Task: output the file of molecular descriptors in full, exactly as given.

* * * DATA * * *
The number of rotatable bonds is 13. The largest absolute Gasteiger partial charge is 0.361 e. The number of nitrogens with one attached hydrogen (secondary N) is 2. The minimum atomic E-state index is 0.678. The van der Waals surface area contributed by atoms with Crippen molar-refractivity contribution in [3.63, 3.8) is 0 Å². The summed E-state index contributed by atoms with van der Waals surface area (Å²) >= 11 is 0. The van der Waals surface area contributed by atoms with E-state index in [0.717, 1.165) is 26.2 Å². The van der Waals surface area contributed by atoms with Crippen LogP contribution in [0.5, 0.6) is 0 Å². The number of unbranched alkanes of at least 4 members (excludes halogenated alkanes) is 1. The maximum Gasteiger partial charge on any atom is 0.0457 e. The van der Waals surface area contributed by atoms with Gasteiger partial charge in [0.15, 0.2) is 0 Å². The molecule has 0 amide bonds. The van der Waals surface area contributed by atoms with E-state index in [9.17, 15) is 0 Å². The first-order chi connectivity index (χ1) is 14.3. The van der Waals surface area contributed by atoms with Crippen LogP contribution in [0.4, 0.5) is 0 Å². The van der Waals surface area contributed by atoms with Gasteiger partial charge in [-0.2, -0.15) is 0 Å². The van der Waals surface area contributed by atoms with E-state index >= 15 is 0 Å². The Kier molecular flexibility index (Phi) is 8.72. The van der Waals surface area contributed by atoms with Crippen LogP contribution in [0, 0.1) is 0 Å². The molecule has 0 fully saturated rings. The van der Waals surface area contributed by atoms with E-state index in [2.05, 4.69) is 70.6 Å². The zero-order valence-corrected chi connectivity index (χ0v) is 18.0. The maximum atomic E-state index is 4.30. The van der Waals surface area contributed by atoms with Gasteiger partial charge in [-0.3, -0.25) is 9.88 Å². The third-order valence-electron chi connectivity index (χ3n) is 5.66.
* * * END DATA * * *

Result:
The number of rotatable bonds is 13. The largest absolute Gasteiger partial charge is 0.361 e. The number of nitrogens with one attached hydrogen (secondary N) is 2. The minimum atomic E-state index is 0.678. The van der Waals surface area contributed by atoms with Crippen molar-refractivity contribution in [3.63, 3.8) is 0 Å². The summed E-state index contributed by atoms with van der Waals surface area (Å²) >= 11 is 0. The van der Waals surface area contributed by atoms with E-state index in [0.717, 1.165) is 26.2 Å². The van der Waals surface area contributed by atoms with Crippen LogP contribution in [0.5, 0.6) is 0 Å². The number of unbranched alkanes of at least 4 members (excludes halogenated alkanes) is 1. The maximum Gasteiger partial charge on any atom is 0.0457 e. The van der Waals surface area contributed by atoms with Gasteiger partial charge in [0.15, 0.2) is 0 Å². The molecule has 0 amide bonds. The van der Waals surface area contributed by atoms with E-state index in [9.17, 15) is 0 Å². The first-order chi connectivity index (χ1) is 14.3. The van der Waals surface area contributed by atoms with Crippen LogP contribution in [0.4, 0.5) is 0 Å². The van der Waals surface area contributed by atoms with Gasteiger partial charge in [-0.2, -0.15) is 0 Å². The van der Waals surface area contributed by atoms with E-state index >= 15 is 0 Å². The Kier molecular flexibility index (Phi) is 8.72. The van der Waals surface area contributed by atoms with Crippen LogP contribution in [0, 0.1) is 0 Å². The molecule has 0 fully saturated rings. The van der Waals surface area contributed by atoms with E-state index in [2.05, 4.69) is 70.6 Å². The zero-order valence-corrected chi connectivity index (χ0v) is 18.0. The maximum atomic E-state index is 4.30. The van der Waals surface area contributed by atoms with Gasteiger partial charge in [-0.3, -0.25) is 9.88 Å². The third-order valence-electron chi connectivity index (χ3n) is 5.66.